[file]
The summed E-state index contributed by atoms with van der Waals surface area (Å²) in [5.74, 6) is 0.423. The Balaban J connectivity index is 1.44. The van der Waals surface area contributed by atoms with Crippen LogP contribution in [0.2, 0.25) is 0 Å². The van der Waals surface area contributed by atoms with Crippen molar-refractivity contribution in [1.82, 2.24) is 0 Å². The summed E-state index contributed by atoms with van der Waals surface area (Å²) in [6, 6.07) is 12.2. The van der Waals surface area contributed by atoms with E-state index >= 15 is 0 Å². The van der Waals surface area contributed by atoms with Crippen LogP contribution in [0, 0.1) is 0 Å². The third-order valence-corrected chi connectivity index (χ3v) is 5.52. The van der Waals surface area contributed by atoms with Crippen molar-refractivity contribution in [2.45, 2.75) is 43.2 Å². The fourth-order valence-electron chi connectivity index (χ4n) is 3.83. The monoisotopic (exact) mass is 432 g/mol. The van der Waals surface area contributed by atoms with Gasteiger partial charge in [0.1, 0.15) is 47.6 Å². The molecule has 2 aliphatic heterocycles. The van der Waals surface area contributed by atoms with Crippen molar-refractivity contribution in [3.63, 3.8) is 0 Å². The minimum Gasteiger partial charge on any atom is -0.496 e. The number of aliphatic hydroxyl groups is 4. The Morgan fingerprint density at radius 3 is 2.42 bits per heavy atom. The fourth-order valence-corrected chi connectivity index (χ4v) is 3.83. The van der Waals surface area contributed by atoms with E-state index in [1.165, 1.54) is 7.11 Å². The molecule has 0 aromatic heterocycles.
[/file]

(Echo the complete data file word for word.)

The summed E-state index contributed by atoms with van der Waals surface area (Å²) in [5.74, 6) is 0.423. The Balaban J connectivity index is 1.44. The van der Waals surface area contributed by atoms with Crippen LogP contribution in [0.2, 0.25) is 0 Å². The van der Waals surface area contributed by atoms with Crippen molar-refractivity contribution in [1.82, 2.24) is 0 Å². The summed E-state index contributed by atoms with van der Waals surface area (Å²) in [6, 6.07) is 12.2. The van der Waals surface area contributed by atoms with E-state index >= 15 is 0 Å². The van der Waals surface area contributed by atoms with Crippen LogP contribution in [0, 0.1) is 0 Å². The third-order valence-corrected chi connectivity index (χ3v) is 5.52. The van der Waals surface area contributed by atoms with Crippen molar-refractivity contribution in [2.45, 2.75) is 43.2 Å². The fourth-order valence-electron chi connectivity index (χ4n) is 3.83. The monoisotopic (exact) mass is 432 g/mol. The van der Waals surface area contributed by atoms with Gasteiger partial charge in [0.1, 0.15) is 47.6 Å². The molecule has 2 aliphatic heterocycles. The van der Waals surface area contributed by atoms with Crippen molar-refractivity contribution in [3.63, 3.8) is 0 Å². The minimum Gasteiger partial charge on any atom is -0.496 e. The number of aliphatic hydroxyl groups is 4. The Morgan fingerprint density at radius 3 is 2.42 bits per heavy atom. The fourth-order valence-corrected chi connectivity index (χ4v) is 3.83. The van der Waals surface area contributed by atoms with E-state index in [1.165, 1.54) is 7.11 Å². The molecule has 0 aromatic heterocycles.